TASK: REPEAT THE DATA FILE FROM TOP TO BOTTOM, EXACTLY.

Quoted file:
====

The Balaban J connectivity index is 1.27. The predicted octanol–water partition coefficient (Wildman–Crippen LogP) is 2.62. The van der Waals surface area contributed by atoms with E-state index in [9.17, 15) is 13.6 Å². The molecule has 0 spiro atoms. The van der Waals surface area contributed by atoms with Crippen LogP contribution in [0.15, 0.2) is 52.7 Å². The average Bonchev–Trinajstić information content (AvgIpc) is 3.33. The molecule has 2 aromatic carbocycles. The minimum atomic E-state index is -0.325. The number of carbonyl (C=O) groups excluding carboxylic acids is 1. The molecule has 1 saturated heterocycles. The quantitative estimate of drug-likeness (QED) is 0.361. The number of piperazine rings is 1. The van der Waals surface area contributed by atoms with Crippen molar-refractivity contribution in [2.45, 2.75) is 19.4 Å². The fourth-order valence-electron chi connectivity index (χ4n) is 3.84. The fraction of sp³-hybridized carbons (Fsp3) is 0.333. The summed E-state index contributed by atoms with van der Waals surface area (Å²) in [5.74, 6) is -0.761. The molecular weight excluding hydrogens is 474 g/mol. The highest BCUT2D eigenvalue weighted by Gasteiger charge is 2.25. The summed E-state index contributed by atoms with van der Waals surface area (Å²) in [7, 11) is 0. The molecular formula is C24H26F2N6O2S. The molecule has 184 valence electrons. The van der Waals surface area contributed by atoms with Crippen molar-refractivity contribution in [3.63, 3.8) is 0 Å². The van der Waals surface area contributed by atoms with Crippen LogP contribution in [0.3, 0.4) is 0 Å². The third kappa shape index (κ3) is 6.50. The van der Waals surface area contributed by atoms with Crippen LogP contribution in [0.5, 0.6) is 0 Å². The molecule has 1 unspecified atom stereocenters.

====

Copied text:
The Balaban J connectivity index is 1.27. The predicted octanol–water partition coefficient (Wildman–Crippen LogP) is 2.62. The van der Waals surface area contributed by atoms with E-state index in [9.17, 15) is 13.6 Å². The molecule has 0 spiro atoms. The van der Waals surface area contributed by atoms with Crippen LogP contribution in [0.15, 0.2) is 52.7 Å². The average Bonchev–Trinajstić information content (AvgIpc) is 3.33. The molecule has 2 aromatic carbocycles. The minimum atomic E-state index is -0.325. The number of carbonyl (C=O) groups excluding carboxylic acids is 1. The molecule has 1 saturated heterocycles. The quantitative estimate of drug-likeness (QED) is 0.361. The number of piperazine rings is 1. The van der Waals surface area contributed by atoms with Crippen molar-refractivity contribution in [2.45, 2.75) is 19.4 Å². The fourth-order valence-electron chi connectivity index (χ4n) is 3.84. The fraction of sp³-hybridized carbons (Fsp3) is 0.333. The summed E-state index contributed by atoms with van der Waals surface area (Å²) in [5.74, 6) is -0.761. The molecular weight excluding hydrogens is 474 g/mol. The highest BCUT2D eigenvalue weighted by Gasteiger charge is 2.25. The summed E-state index contributed by atoms with van der Waals surface area (Å²) in [7, 11) is 0. The molecular formula is C24H26F2N6O2S. The molecule has 184 valence electrons. The van der Waals surface area contributed by atoms with Crippen molar-refractivity contribution in [3.63, 3.8) is 0 Å². The van der Waals surface area contributed by atoms with Crippen LogP contribution in [0.3, 0.4) is 0 Å². The third kappa shape index (κ3) is 6.50. The van der Waals surface area contributed by atoms with Crippen LogP contribution in [0.5, 0.6) is 0 Å². The molecule has 1 unspecified atom stereocenters.